On Election Day next week, New Yorkers will decide three ballot questions. No. 3 is called the Smart Schools Bond Act of 2014, a measure from Governor Andrew Cuomo that would allow the state to borrow $2 billion to equip schools with computers, tablets, wireless internet and other technology. But on group think it's a bad idea. EJ McMahon, president of the Empire Center for Public Policy in Albany, says borrowing isn't the main objection. He says there appears to be no demand from educators.

  The Windsor Mountain School in Lenox, Massachusetts was an ahead of its time boarding school that honored diversity and became the first co-ed integrated boarding school in the Berkshires.

After being a target of the Nazi regime, Max and Gertrud Bondy came to America and opened their school in Windsor, Vermont and later moved to Lenox in 1944.

Families like the Belafontes, Poitiers and Campanellas were attracted to the school for its multi-cultural and international curriculum. Then the school closed in 1975.

  Perhaps no profession is so constantly discussed, regulated, and maligned by non-practitioners as teaching. The voices of the teachers themselves are conspicuously missing.

Defying this trend, teacher and writer Garret Keizer takes us to school in his book, Getting Schooled: The Reeducation of an American Teacher, an arresting account of his return to the same rural Vermont high school where he taught fourteen years ago.

When author Jeff Hobbs arrived at Yale University, he became fast friends with the man who would be his college roommate for four years, Robert Peace. Robert’s life was rough from the beginning in the crime-ridden streets of Newark in the 1980s, with his father in jail and his mother earning less than $15,000 a year.

Karen Magee: Your Vote And Your Voice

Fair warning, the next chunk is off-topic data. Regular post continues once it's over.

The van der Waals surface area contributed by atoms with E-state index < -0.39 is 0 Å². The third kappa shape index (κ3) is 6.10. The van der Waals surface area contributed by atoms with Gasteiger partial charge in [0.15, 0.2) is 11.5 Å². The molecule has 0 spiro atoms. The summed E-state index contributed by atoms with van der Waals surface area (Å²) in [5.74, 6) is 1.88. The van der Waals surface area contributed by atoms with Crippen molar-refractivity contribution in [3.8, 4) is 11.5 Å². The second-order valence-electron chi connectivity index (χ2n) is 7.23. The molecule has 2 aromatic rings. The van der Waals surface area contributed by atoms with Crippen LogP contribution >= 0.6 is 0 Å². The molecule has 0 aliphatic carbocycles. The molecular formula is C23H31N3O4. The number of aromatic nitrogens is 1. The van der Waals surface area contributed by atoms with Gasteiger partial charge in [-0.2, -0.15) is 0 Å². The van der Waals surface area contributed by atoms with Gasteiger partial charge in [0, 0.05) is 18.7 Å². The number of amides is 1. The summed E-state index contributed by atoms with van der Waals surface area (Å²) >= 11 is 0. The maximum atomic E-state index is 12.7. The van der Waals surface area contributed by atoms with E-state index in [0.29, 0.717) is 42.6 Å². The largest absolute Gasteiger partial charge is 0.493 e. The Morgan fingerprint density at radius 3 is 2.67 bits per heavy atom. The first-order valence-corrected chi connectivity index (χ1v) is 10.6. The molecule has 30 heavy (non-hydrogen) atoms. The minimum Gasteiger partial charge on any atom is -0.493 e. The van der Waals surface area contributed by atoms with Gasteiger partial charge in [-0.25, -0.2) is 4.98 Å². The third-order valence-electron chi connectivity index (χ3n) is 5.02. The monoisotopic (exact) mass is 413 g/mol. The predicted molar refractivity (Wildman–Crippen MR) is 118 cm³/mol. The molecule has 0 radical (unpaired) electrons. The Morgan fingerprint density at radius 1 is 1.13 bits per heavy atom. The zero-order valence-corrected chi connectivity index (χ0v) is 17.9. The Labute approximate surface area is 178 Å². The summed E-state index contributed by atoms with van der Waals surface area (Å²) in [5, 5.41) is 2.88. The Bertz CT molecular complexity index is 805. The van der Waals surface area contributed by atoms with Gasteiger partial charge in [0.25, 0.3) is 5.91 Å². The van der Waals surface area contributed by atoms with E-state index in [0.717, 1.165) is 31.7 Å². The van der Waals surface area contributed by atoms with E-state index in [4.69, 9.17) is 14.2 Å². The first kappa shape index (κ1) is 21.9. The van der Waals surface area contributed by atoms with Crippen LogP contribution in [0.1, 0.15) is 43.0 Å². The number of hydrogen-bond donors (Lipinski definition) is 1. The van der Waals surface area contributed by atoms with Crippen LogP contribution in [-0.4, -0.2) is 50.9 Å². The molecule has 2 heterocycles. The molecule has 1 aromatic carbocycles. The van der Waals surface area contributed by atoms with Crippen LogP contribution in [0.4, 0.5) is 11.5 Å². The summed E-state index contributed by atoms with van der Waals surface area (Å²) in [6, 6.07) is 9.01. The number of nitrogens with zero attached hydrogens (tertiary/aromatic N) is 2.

Sep 23, 2014

Aretha Franklin’s 1967 hit song “Respect” is on my mind these days.

  As a professor at Yale, Bill Deresiewicz saw something that troubled him deeply. His students, some of the nation’s brightest minds, were adrift when it came to the big questions: how to think critically and creatively, and how to find a sense of purpose.

His new book, Excellent Sheep: The Miseducation Of The American Elite And The Way To A Meaningful Life, takes a sharp look at the high-pressure conveyor belt that begins with parents and counselors who demand perfect grades and culminates in the skewed applications Deresiewicz saw firsthand as a member of Yale’s admissions committee.

Karen Hitchcock: The Many Faces Of The Common Core Debate

Jul 24, 2014

Over the last several months, discussions of the Common Core State Standards have been eclipsed by the public’s reaction to major issues which have arisen in their implementation – issues such as declining student test scores, and the role of such test scores in teacher evaluations, evaluations mandated if a state was to receive its share of federal money from the “Race to the Top” funds. The Common Core, we remember, is a set of standards or goals which has been developed to describe what our students should achieve at various points in their education. Accepted by some 45 states and the District of Columbia, these standards are meant to ensure that our young people will be prepared for whatever futures our rapidly evolving society creates, that they will be college-ready and employment-ready, that they will be globally competitive.

Teacher tenure is one of the most misunderstood concepts in education. Misinformation and outright lies are spread by those who want to take away rights from teachers and destroy teacher unions.

    Cartoonist, Comedian, and Artisanal Pencil Sharpener, David Rees is the host of a new show, Going Deep With David Rees, which premieres tonight on the National Geographic Channel.

In each episode of the show, David and his team consult with experts on how to excel at seemingly simple day-to-day tasks like how to tie your shoes, swat a fly, dig a hole, and, make an ice cube.